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State pension payments can be protected through National Insurance (NI) credits which can be awarded when a person cannot build up their NI through employment. National Insurance credit rules were updated in 2011 in a bid to help families with their childcare obligations.
The Government details people may be eligible to receive NI credits if they’re a grandparent, or other family member, who cares for a child under 12, usually while their parent (or main carer) is working.
These credits must be applied for and since March 2020, recipients have been able to receive them for childcare provided over the telephone or video.
As it stands, it is still possible to apply for NI credits for the 2019 to 2021 financial years.
Additionally, “specified adult childcare credits” are available, which work by transferring the NI credit attached to child benefit from the original recipient to a family member who is providing care for a related child under 12.
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Utilising these credits could prove to be especially worthwhile, as payments can be backdated by many years, which may result in large payouts.
Kay Ingram, a Director of Public Policy at LEBC, explained how this works in practice: “Where childcare has been given for some time it is possible for Specified Adult Childcare Credits to be backdated up to 2011.
“This could mean that if childcare has been provided for that time up to nine years’ credits could be available and that would be worth a state pension of up to £2,342 per year payable for life from State pension age.
“During lockdown many relatives have been unable to see their families, but the Government has confirmed that carers who have continued to provide childcare remotely will still qualify for these credits.
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“Understanding who in the family can most benefit from state pension credits is vital in ensuring that the credits really do buy extra pension and are not wasted by the credit being given to someone who will get a full state pension anyway.”
It should be noted that there are stringent rules on specified adult childcare credit eligibility, and the Government warns people should not apply if:
- They already have a qualifying year of National Insurance – usually because they work or receive other NI credits (NI records can be checked on through the Government’s website)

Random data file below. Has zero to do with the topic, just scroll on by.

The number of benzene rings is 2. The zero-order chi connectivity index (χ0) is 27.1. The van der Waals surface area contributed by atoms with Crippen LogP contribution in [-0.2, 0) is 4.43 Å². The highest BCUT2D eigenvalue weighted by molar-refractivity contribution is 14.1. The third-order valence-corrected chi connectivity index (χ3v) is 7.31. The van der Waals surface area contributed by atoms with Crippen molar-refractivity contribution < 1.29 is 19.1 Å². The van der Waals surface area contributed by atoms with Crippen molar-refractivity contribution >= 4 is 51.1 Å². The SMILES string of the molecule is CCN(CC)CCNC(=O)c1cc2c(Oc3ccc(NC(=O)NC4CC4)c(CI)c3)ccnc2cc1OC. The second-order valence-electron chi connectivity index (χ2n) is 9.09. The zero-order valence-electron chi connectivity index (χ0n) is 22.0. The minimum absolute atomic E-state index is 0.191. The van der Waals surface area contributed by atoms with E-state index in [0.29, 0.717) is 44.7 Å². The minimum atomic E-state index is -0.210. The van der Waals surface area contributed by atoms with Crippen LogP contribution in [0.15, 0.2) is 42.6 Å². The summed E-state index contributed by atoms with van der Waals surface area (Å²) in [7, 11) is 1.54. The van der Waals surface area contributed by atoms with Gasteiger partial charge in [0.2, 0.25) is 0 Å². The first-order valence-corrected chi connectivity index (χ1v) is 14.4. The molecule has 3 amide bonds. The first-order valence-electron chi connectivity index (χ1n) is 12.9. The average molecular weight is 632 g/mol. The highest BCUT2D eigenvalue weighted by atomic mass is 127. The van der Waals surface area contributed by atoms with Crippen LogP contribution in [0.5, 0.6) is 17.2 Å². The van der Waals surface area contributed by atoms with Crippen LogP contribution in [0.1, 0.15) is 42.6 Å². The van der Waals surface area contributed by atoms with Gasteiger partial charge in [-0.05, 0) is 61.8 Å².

- They’re receiving child benefit for the child – they’ll already get parent’s credits automatically
- They’re the partner of, and live with, a child benefit recipient and they want to transfer the parent’s credits from a spouse or partner to themselves – they can apply to do this through the CF411A form
The Government details people can apply for specified adult childcare credits if:
- They are a grandparent, or other family member caring for a child under 12
- They were over 16, and under state pension age when they cared for the child
- They are ordinarily resident in the United Kingdom, meaning England, Scotland, Wales and Northern Ireland, but not the Channel Islands or the Isle of Man
- The child’s parent (or main carer) is entitled to child benefit and has a qualifying year for NI without needing the parent’s class 3 NI credits which they receive automatically from child benefit
- The child’s parent (or main carer) agrees to the application by countersigning the form to confirm that: the claimant cared for their child for the period stated and they can have the class three NI credit for the period stated
To apply for specified adult childcare credits, claimants will need to complete a specific application form.
The form will require personal details of the applicant and family member’s involved along with declarations from the applicant and parents.
It should be noted the Government cannot accept applications for a particular tax year until the following October at the earliest.
While these rules can be confusing, the Government has a dedicated specified adult childcare credits helpline available for assistance.
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